Yesterday arrived bearing detailed reports of a ploy to replace Theresa May with a “caretaker” Prime Minister who would bring together the House of Commons and deliver Brexit.
This plan throws up questions, not least what it is, precisely, the plotters think a replacement might be able to achieve.
EU leaders were scathing about the Prime Minister, last week, but they were equally angry with the Brexiteers whose campaign led us to this chaotic point. In this climate, do these May-must-go members of cabinet really think that sending someone new to the next summit in Brussels is going to create further concessions in the United Kingdom’s favour? If they do then, we fear, they are deluding themselves.
The idea that some Tory MPs might be persuaded to back Mrs May’s deal on the basis that she stands down sums up everything that’s wrong with our politics, right now. Anyone willing to make a decision affecting the long-term prosperity of the county on the basis of whether they or a crony might fulfil a short-term political ambition is not to be trusted.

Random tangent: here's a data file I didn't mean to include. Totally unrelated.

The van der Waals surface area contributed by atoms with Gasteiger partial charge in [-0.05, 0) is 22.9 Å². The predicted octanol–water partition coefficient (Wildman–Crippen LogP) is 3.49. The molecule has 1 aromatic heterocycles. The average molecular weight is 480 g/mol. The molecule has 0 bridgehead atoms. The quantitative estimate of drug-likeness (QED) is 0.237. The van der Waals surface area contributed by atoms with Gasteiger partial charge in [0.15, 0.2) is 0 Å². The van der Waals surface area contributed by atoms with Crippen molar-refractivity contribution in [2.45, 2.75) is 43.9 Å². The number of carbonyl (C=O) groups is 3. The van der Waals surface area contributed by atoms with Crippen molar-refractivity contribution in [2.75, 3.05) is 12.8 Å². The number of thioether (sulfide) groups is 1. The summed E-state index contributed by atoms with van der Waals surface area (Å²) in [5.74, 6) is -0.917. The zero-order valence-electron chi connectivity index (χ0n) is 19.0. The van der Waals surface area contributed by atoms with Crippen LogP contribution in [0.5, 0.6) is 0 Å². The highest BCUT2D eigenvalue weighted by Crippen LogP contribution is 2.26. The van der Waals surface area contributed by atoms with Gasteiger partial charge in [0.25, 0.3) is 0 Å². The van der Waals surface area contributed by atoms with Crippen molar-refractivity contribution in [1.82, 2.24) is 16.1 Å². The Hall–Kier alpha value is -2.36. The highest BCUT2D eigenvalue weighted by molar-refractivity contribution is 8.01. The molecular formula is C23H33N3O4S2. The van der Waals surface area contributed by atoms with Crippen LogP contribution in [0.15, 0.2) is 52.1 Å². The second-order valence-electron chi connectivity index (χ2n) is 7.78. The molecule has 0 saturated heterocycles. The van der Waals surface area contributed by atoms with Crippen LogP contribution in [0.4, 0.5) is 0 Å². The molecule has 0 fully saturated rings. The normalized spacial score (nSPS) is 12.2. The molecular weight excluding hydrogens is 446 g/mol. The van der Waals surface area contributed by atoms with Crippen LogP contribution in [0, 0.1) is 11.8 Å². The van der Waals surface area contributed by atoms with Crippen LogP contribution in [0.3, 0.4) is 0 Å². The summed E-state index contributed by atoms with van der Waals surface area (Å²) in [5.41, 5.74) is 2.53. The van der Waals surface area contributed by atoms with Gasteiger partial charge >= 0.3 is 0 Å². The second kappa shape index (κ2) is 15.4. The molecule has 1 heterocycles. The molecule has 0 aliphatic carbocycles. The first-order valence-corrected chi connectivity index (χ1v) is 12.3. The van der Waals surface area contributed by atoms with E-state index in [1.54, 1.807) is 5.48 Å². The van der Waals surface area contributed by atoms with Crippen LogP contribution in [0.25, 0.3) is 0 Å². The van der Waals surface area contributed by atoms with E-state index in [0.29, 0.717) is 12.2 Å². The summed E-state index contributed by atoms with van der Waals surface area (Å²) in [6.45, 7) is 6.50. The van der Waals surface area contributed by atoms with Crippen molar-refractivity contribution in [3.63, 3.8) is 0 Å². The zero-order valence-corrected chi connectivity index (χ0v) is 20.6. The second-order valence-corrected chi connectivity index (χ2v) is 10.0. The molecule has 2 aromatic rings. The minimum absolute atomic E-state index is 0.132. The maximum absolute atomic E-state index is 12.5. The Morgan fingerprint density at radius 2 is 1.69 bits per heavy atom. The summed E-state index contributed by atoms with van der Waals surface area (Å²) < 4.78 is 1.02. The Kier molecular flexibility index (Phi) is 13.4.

Brexit may have been slightly delayed but the prospect of a damaging No Deal departure from the EU continues to loom large on the horizon. The country neither needs nor can afford the added distraction of Conservative MPs jostling to replace the Prime Minister.
Mrs May has already made it clear that she does not intend to lead the Tories into the next General Election. Boris Johnson, Michael Gove, and Dominic Raab (among others, we are sure) will have their chance to pitch for the premiership soon enough.
If, as appears to be the case, Government and Parliament are to remain deadlocked on the question of Brexit, it seems clear to us that the only solution is for a second referendum to proceed.
Brexit has turned the United Kingdom into an international laughing stock. Simply replacing Theresa May as Prime Minister will not solve the problems that brought us to this humiliating place.